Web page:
“Carmindy”

[orginially published in the Ignatian Literary Magazine, 2013]

She’ll be out today. A lovely homecoming for Carmindy.

In the two months of her absence from his life Devin has ordered seventeen dozen bouquets of sunflowers and purple matsumotos, her favorite ones, which he plans to strew about her little apartment. He’s got the keys from her mother and in that sunny week before she returns he’s mopped, reset, and cleared up the things so precious to her in that space. He loves the warm colors on the thin walls, plastered in orange, blue, and white frames. They’re filled with her lives in Madrid, Brooklyn, and Ici Ice Cream—that particular photograph of her and her dog Maxie, both dribbling brandied cherry and saliva, it sure was priceless.
Carmindy will be back. And when she is Devin is sure of how much she’ll love that her CDs and Vinyl are scattered in the corner on her braided lilac rug where the wine stains never came out. The red marks are the premise for the mystery novel she was bent on writing after college.
Her shoes. That girl and her pairs on pairs of flats and boots and the filmy jelly shower shoes with the Brazilian flags on the heels. Devin looks under her brass bed, lifting away the neatly draped white cotton comforter, to eye with admiration the thoughtfully kept boxes of silken London Soles in various pastels. She’d always have a sparkle in her eye when she wore a pair and told their friends that Devin bought them all for her 24th birthday.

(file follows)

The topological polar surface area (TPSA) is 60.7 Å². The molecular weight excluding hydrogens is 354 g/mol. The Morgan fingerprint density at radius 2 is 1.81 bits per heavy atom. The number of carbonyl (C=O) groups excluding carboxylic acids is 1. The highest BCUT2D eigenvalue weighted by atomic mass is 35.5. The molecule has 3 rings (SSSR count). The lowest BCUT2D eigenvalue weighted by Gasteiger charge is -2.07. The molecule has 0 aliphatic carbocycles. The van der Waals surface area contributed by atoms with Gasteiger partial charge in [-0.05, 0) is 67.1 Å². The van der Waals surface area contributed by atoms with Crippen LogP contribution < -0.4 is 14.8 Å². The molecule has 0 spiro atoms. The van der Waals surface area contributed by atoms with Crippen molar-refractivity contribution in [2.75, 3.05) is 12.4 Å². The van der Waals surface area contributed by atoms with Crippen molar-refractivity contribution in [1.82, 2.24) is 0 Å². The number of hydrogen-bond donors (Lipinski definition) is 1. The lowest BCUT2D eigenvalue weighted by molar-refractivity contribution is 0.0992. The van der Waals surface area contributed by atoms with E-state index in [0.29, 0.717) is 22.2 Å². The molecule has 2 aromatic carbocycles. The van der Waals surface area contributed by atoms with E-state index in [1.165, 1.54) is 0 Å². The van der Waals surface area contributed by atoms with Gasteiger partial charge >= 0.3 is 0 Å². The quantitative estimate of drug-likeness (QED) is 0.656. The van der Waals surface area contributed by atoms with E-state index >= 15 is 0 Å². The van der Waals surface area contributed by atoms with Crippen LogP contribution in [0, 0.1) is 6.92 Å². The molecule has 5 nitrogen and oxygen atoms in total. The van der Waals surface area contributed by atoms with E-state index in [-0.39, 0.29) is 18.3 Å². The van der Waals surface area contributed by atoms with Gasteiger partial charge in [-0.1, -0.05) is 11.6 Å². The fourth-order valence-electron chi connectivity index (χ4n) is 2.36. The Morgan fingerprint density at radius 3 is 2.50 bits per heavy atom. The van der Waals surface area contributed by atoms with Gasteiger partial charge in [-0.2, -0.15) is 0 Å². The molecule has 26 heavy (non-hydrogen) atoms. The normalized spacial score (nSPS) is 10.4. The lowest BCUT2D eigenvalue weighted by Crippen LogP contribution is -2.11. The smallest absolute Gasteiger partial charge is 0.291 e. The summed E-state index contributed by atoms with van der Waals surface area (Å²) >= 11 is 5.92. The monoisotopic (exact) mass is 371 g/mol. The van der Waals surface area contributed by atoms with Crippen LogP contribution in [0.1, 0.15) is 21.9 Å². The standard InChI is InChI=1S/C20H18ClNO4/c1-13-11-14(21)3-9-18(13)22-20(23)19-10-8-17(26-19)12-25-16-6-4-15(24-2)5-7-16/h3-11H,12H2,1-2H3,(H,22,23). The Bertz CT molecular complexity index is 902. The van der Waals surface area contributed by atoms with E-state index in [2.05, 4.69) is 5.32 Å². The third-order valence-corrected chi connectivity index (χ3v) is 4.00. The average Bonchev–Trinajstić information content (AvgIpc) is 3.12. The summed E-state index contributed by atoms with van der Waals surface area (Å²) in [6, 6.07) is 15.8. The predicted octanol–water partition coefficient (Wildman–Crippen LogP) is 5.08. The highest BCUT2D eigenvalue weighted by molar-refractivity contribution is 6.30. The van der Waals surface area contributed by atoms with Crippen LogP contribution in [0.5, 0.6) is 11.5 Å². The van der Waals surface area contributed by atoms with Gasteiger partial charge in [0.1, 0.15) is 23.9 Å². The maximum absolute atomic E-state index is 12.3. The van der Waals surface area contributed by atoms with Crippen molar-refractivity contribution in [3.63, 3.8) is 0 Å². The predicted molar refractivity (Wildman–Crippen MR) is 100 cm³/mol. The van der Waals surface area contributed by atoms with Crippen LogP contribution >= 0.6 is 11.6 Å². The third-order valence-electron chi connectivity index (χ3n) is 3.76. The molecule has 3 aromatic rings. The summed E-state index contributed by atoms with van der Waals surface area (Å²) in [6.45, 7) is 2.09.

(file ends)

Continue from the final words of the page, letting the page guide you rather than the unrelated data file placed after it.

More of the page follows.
It’s been two years since. The apartment was there then, and now it is glowing, more than ever. Devin’s only wish is for the rest of the street to shine, for the apricot trees lining the sidewalks to blossom in this winter and the red-winged blackbirds to sing loudly in their sharpest notes that melody she and him heard one Saturday evening after their first date.
They were idly standing in the middle of the newly-tarred street under the apricots, waiting for the stars to come out. On that spot Devin had a feeling she would be someone he’d love forever.
She’ll be out today. Carmindy gets out of the hospital, but she won’t be alive when she does.
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